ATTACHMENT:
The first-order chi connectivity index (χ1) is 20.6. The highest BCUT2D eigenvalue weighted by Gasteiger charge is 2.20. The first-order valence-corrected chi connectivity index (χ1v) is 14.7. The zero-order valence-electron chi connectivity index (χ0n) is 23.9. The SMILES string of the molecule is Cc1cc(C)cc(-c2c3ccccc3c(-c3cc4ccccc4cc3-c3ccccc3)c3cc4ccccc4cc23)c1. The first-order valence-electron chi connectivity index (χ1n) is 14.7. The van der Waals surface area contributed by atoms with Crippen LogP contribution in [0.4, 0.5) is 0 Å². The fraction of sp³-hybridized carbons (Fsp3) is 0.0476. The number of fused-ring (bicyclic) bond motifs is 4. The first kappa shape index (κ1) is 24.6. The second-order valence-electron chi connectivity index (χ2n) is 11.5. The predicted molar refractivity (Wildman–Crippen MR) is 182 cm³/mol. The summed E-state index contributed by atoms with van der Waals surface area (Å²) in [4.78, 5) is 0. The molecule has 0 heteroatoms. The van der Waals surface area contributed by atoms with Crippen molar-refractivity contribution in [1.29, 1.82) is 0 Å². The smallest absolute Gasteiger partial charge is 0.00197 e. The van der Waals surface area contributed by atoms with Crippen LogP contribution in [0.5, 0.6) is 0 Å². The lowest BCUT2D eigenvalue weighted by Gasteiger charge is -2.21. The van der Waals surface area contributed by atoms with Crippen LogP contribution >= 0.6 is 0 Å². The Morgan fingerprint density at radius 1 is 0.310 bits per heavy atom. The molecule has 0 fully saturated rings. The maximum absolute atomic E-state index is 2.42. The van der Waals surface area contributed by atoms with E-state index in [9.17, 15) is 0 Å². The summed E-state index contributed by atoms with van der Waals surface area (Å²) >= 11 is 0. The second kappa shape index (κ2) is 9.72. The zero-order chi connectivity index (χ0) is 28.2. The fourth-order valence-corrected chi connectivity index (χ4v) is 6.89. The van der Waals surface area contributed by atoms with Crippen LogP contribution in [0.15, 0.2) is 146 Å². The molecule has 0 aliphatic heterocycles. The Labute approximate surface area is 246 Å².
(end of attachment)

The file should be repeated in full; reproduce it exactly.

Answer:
The first-order chi connectivity index (χ1) is 20.6. The highest BCUT2D eigenvalue weighted by Gasteiger charge is 2.20. The first-order valence-corrected chi connectivity index (χ1v) is 14.7. The zero-order valence-electron chi connectivity index (χ0n) is 23.9. The SMILES string of the molecule is Cc1cc(C)cc(-c2c3ccccc3c(-c3cc4ccccc4cc3-c3ccccc3)c3cc4ccccc4cc23)c1. The first-order valence-electron chi connectivity index (χ1n) is 14.7. The van der Waals surface area contributed by atoms with Crippen LogP contribution in [0.4, 0.5) is 0 Å². The fraction of sp³-hybridized carbons (Fsp3) is 0.0476. The number of fused-ring (bicyclic) bond motifs is 4. The first kappa shape index (κ1) is 24.6. The second-order valence-electron chi connectivity index (χ2n) is 11.5. The predicted molar refractivity (Wildman–Crippen MR) is 182 cm³/mol. The summed E-state index contributed by atoms with van der Waals surface area (Å²) in [4.78, 5) is 0. The molecule has 0 heteroatoms. The van der Waals surface area contributed by atoms with Crippen molar-refractivity contribution in [1.29, 1.82) is 0 Å². The smallest absolute Gasteiger partial charge is 0.00197 e. The van der Waals surface area contributed by atoms with Crippen LogP contribution in [0.5, 0.6) is 0 Å². The lowest BCUT2D eigenvalue weighted by Gasteiger charge is -2.21. The van der Waals surface area contributed by atoms with Crippen LogP contribution >= 0.6 is 0 Å². The Morgan fingerprint density at radius 1 is 0.310 bits per heavy atom. The molecule has 0 fully saturated rings. The maximum absolute atomic E-state index is 2.42. The van der Waals surface area contributed by atoms with E-state index in [9.17, 15) is 0 Å². The summed E-state index contributed by atoms with van der Waals surface area (Å²) >= 11 is 0. The second kappa shape index (κ2) is 9.72. The zero-order chi connectivity index (χ0) is 28.2. The fourth-order valence-corrected chi connectivity index (χ4v) is 6.89. The van der Waals surface area contributed by atoms with Crippen LogP contribution in [0.15, 0.2) is 146 Å². The molecule has 0 aliphatic heterocycles. The Labute approximate surface area is 246 Å².